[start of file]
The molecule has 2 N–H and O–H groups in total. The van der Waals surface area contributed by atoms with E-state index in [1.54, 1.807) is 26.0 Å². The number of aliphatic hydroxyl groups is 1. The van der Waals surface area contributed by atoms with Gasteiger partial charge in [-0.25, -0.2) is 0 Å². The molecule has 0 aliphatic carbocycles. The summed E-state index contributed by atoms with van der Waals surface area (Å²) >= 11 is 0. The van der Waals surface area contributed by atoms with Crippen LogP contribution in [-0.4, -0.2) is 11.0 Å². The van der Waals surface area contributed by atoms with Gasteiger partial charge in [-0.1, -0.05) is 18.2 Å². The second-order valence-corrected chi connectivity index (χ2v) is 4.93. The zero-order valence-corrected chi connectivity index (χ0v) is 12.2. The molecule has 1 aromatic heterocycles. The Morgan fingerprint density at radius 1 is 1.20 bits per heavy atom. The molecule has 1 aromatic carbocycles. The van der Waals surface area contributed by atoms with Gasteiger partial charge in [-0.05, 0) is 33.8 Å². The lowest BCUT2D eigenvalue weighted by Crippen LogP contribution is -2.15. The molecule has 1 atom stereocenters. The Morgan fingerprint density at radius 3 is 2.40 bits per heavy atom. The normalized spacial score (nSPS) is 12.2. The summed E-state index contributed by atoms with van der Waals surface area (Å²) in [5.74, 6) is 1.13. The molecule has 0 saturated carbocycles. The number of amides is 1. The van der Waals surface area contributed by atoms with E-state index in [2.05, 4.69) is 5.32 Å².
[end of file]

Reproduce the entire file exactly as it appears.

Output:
The molecule has 2 N–H and O–H groups in total. The van der Waals surface area contributed by atoms with E-state index in [1.54, 1.807) is 26.0 Å². The number of aliphatic hydroxyl groups is 1. The van der Waals surface area contributed by atoms with Gasteiger partial charge in [-0.25, -0.2) is 0 Å². The molecule has 0 aliphatic carbocycles. The summed E-state index contributed by atoms with van der Waals surface area (Å²) >= 11 is 0. The van der Waals surface area contributed by atoms with Crippen LogP contribution in [-0.4, -0.2) is 11.0 Å². The van der Waals surface area contributed by atoms with Gasteiger partial charge in [-0.1, -0.05) is 18.2 Å². The second-order valence-corrected chi connectivity index (χ2v) is 4.93. The zero-order valence-corrected chi connectivity index (χ0v) is 12.2. The molecule has 1 aromatic heterocycles. The Morgan fingerprint density at radius 1 is 1.20 bits per heavy atom. The molecule has 1 aromatic carbocycles. The van der Waals surface area contributed by atoms with Gasteiger partial charge in [-0.05, 0) is 33.8 Å². The lowest BCUT2D eigenvalue weighted by Crippen LogP contribution is -2.15. The molecule has 1 atom stereocenters. The Morgan fingerprint density at radius 3 is 2.40 bits per heavy atom. The normalized spacial score (nSPS) is 12.2. The summed E-state index contributed by atoms with van der Waals surface area (Å²) in [5.74, 6) is 1.13. The molecule has 0 saturated carbocycles. The number of amides is 1. The van der Waals surface area contributed by atoms with E-state index in [2.05, 4.69) is 5.32 Å².